The reason I mention this superstar is because he shared with me how all the brilliance came together – and the brand ambassador opportunity – is because he took on a client for free many years ago. He handled a big job and did it gratis. That generosity – and seeing beyond the money – helped him net 20 more clients, all paying clients, and it set the foundation for the life he lives now.

    He circles the globe and acts as a brand ambassador for world renowned companies and lives this awesome life because he built a bond with one of the most recognizable luxury hotels in SE Asia. He did a fab job. Crazy referral business came his way as this monstrously large brand advertised his work.

    Then the ambassador opportunities flowed his way. He spreads the word through tweets and Instagram shares and not only does he make a handsome living through these advertisements, he circles the globe on big time brand’s dime. It’s crazy. But it shows the power of helping folks, of being authentic, of promoting only what aligns with your values and of being generous with your time and talents.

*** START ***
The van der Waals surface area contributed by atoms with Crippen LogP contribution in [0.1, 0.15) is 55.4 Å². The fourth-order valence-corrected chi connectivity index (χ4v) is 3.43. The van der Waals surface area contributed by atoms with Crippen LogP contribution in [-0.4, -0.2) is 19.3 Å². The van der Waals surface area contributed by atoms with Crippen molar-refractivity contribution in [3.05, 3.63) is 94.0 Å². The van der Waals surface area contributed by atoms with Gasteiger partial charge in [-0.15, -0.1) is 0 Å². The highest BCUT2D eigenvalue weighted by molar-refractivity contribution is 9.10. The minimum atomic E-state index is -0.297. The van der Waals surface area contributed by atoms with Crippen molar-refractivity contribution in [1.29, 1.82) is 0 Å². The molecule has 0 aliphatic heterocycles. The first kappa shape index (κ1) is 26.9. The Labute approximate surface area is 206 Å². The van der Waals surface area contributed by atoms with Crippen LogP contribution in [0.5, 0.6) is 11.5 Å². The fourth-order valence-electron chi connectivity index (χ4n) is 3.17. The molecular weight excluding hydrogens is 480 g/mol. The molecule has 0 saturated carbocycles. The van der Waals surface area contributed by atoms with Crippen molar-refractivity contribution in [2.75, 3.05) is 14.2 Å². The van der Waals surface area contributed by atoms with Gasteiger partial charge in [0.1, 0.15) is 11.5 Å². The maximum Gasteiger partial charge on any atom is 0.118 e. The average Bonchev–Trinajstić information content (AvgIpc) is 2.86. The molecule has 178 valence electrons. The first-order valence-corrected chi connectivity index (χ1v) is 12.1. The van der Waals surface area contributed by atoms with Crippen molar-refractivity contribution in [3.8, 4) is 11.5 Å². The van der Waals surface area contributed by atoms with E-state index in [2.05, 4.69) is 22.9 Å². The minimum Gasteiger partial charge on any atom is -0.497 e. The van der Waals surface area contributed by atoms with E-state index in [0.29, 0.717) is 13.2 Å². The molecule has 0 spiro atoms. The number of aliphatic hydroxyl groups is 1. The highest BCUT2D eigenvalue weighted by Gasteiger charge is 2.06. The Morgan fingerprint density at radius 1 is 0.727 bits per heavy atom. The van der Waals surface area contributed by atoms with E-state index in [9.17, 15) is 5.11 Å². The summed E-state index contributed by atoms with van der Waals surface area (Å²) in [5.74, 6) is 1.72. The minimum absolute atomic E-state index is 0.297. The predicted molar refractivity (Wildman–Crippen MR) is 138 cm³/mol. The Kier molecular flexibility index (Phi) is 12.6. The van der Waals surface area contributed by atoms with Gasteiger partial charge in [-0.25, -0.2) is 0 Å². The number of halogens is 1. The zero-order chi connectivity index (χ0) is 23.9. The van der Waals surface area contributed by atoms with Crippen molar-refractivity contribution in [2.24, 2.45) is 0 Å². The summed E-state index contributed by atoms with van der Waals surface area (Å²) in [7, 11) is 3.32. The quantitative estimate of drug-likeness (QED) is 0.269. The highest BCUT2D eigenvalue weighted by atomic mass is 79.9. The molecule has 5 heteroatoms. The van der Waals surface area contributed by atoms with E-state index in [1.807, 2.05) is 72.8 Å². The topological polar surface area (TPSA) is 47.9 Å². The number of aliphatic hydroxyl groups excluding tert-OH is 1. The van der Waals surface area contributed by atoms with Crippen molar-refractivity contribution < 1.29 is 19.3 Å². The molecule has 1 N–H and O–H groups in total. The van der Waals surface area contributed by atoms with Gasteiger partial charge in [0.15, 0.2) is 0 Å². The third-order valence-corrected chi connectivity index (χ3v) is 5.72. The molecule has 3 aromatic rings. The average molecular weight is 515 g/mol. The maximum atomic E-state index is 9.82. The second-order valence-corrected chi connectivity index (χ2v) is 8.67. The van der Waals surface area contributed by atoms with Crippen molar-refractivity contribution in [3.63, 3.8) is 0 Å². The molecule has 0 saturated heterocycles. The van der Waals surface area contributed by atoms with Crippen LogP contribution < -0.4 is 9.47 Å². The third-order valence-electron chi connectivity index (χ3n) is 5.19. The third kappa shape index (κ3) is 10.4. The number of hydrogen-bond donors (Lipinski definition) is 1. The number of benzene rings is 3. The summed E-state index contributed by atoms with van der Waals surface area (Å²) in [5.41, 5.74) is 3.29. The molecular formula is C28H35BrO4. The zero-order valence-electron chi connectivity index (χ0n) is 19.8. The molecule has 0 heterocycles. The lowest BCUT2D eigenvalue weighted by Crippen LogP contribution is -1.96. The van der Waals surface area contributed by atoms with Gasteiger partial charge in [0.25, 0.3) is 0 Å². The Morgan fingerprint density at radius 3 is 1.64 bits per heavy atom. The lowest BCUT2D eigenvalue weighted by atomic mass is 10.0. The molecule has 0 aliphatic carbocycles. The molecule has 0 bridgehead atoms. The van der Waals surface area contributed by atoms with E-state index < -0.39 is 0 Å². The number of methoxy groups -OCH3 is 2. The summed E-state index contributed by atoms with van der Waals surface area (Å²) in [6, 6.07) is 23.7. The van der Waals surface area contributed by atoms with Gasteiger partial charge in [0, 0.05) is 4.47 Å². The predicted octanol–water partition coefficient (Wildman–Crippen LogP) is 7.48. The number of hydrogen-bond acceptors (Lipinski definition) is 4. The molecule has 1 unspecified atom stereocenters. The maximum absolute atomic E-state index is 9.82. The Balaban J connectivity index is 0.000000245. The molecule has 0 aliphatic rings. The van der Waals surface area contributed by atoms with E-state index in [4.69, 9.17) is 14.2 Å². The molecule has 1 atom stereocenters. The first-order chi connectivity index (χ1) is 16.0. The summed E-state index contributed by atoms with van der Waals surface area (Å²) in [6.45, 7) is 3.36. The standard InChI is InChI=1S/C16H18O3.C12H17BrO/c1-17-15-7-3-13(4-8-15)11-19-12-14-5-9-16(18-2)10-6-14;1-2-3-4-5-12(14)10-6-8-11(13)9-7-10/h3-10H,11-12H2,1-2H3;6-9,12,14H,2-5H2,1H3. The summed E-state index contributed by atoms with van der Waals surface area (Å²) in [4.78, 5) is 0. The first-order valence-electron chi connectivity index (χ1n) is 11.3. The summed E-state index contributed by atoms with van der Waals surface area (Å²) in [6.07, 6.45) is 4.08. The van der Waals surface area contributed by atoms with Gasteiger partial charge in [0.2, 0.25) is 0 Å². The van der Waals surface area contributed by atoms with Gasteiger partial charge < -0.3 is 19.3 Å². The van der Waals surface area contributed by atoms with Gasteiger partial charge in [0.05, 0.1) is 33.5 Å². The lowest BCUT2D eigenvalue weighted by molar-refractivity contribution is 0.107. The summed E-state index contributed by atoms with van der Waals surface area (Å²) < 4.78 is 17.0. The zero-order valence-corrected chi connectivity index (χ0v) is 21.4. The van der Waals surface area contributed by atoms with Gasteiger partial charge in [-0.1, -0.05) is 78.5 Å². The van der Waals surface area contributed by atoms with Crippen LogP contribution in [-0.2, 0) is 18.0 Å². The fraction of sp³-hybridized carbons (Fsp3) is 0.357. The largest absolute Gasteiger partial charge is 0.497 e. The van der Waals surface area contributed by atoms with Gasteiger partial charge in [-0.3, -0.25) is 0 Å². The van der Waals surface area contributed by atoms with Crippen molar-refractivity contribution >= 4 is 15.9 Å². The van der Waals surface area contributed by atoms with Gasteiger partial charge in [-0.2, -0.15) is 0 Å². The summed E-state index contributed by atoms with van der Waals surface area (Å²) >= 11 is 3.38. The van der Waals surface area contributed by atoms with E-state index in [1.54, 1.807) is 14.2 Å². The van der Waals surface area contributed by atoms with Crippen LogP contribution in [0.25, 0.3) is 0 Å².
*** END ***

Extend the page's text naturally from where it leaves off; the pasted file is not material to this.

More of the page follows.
Be you. Promote what you value. See beyond dollar payoffs. You can connect with and bond with world-renowned brands which open opportunities you were not even aware of.

    Good point on follower counts too. Engagement wins. 100 super engaged followers trumps 5000 followers who are just numbers on a screen. This stresses the point; engage like crazy on Twitter and through all of your social media accounts. If big brands see your followers actually listen to what you have to say, and actually follow your advice, they see an opportunity to connect with your audience through you.